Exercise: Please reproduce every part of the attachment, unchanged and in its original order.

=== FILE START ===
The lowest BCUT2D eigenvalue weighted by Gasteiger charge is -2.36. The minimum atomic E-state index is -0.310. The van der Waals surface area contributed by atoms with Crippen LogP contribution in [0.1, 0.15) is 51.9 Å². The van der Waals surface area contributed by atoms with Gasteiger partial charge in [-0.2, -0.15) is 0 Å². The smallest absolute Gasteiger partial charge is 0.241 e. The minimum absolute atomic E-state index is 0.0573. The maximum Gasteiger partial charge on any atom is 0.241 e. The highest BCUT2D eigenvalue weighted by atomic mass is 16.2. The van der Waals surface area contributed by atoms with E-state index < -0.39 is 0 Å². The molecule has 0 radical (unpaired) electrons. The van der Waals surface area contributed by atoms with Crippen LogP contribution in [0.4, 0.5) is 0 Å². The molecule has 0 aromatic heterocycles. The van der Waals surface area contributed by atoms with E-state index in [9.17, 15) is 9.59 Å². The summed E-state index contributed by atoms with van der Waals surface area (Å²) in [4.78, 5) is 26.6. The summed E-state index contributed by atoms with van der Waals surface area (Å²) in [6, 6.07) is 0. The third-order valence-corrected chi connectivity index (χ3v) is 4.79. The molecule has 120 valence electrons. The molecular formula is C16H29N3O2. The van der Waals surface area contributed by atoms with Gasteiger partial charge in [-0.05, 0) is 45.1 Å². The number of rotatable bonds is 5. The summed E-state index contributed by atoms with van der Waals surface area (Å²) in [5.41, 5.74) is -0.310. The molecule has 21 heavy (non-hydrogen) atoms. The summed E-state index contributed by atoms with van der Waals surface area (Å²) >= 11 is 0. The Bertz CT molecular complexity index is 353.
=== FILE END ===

The lowest BCUT2D eigenvalue weighted by Gasteiger charge is -2.36. The minimum atomic E-state index is -0.310. The van der Waals surface area contributed by atoms with Crippen LogP contribution in [0.1, 0.15) is 51.9 Å². The van der Waals surface area contributed by atoms with Gasteiger partial charge in [-0.2, -0.15) is 0 Å². The smallest absolute Gasteiger partial charge is 0.241 e. The minimum absolute atomic E-state index is 0.0573. The maximum Gasteiger partial charge on any atom is 0.241 e. The highest BCUT2D eigenvalue weighted by atomic mass is 16.2. The van der Waals surface area contributed by atoms with E-state index < -0.39 is 0 Å². The molecule has 0 radical (unpaired) electrons. The van der Waals surface area contributed by atoms with Crippen LogP contribution in [0.4, 0.5) is 0 Å². The molecule has 0 aromatic heterocycles. The van der Waals surface area contributed by atoms with E-state index in [9.17, 15) is 9.59 Å². The summed E-state index contributed by atoms with van der Waals surface area (Å²) in [4.78, 5) is 26.6. The summed E-state index contributed by atoms with van der Waals surface area (Å²) in [6, 6.07) is 0. The third-order valence-corrected chi connectivity index (χ3v) is 4.79. The molecule has 120 valence electrons. The molecular formula is C16H29N3O2. The van der Waals surface area contributed by atoms with Gasteiger partial charge in [-0.05, 0) is 45.1 Å². The number of rotatable bonds is 5. The summed E-state index contributed by atoms with van der Waals surface area (Å²) in [5.41, 5.74) is -0.310. The molecule has 21 heavy (non-hydrogen) atoms. The summed E-state index contributed by atoms with van der Waals surface area (Å²) >= 11 is 0. The Bertz CT molecular complexity index is 353.